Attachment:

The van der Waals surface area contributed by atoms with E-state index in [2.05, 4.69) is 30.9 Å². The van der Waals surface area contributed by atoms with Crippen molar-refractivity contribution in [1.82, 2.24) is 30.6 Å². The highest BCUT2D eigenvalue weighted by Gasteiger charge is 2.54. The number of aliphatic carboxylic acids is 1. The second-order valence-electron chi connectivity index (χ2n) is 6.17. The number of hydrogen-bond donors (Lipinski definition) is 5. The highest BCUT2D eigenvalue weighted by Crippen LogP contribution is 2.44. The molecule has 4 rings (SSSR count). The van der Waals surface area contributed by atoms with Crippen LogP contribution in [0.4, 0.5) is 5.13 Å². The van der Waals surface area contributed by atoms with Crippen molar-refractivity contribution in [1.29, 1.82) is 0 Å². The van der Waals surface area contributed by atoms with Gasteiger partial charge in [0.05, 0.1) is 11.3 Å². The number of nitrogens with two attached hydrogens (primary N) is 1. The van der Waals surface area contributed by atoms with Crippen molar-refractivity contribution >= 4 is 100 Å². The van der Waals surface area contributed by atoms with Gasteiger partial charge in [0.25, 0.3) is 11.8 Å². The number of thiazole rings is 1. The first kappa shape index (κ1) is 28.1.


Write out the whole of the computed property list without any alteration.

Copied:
The van der Waals surface area contributed by atoms with E-state index in [2.05, 4.69) is 30.9 Å². The van der Waals surface area contributed by atoms with Crippen molar-refractivity contribution in [1.82, 2.24) is 30.6 Å². The highest BCUT2D eigenvalue weighted by Gasteiger charge is 2.54. The number of aliphatic carboxylic acids is 1. The second-order valence-electron chi connectivity index (χ2n) is 6.17. The number of hydrogen-bond donors (Lipinski definition) is 5. The highest BCUT2D eigenvalue weighted by Crippen LogP contribution is 2.44. The molecule has 4 rings (SSSR count). The van der Waals surface area contributed by atoms with Crippen LogP contribution in [0.4, 0.5) is 5.13 Å². The van der Waals surface area contributed by atoms with Crippen molar-refractivity contribution in [1.29, 1.82) is 0 Å². The van der Waals surface area contributed by atoms with Gasteiger partial charge in [0.05, 0.1) is 11.3 Å². The number of nitrogens with two attached hydrogens (primary N) is 1. The van der Waals surface area contributed by atoms with Crippen molar-refractivity contribution >= 4 is 100 Å². The van der Waals surface area contributed by atoms with Gasteiger partial charge in [0.25, 0.3) is 11.8 Å². The number of thiazole rings is 1. The first kappa shape index (κ1) is 28.1.